“I’m not a believer that you take 60 kids and you throw them in the pool and you beat them up and maybe 15 of them do really well and 30 of them are OK and the rest of them have a terrible season,” Studd said. “Based on their blood lactate results, you can kind of see where their aerobic base is, and depending on their event and who they are, you kind of figure out what their next 6-to-8-week cycle looks like.”
It’s something Studd has done for a long time, stretching back to his swimming career at Florida Atlantic in the ’90s. Studd said he tested his own blood lactate levels regularly as an athlete, and that experimentation – along with years of research and attending clinics as a coach – has helped him dial in the process further and further.
An added benefit? The extra testing and monitoring can serve to make the swimmers feel more personally valued by their coaching staff.
“I think from talking to the kids, and their knowing that we’re doing everything we can, it really comes across that we care,” Studd said. “And I think they have a big buy-in to that, that ‘Oh wow, the coaches really care about what we’re doing and care about us as people’ and you get more out of the kids that way.”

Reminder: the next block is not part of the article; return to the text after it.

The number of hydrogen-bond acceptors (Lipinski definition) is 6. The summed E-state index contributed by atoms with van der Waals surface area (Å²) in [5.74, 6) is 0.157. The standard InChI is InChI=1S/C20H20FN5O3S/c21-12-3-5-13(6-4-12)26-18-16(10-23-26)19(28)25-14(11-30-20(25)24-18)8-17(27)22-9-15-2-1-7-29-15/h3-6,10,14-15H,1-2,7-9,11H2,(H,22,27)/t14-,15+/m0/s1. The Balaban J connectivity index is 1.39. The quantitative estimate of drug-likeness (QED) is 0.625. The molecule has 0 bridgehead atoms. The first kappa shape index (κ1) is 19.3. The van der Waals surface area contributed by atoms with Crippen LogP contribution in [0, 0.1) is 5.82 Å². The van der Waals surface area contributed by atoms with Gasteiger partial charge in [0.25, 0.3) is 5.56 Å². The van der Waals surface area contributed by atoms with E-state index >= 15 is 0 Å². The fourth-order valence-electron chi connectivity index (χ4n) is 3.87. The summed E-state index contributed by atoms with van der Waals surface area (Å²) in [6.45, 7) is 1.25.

The results in one year at Florida State have been visible. The men jumped from 9th to 5th at ACCs, while the women moved from 9th to 8th in the conference and from scoring zero NCAA points in 2016 to scoring 24 and taking 28th in 2017.
“I think we took several steps forward,” Studd said. “There’s a lot more to go, but it was perhaps most exciting to do it with the same kids. It was kind of like a pure coaching job. If you look at college coaching, it’s as much recruiting as it is coaching most of the time. This year was just fun to coach the kids that we had here and coach them up to more success without bringing in any recruits.”
FSU’s big individual standout was Natalie Pierce, who exploded for not just her first individual NCAA points, but her first-ever A final appearance. Pierce took 4th in the 100 breaststroke at 58.25 – prior to this season, Pierce had never been under a minute.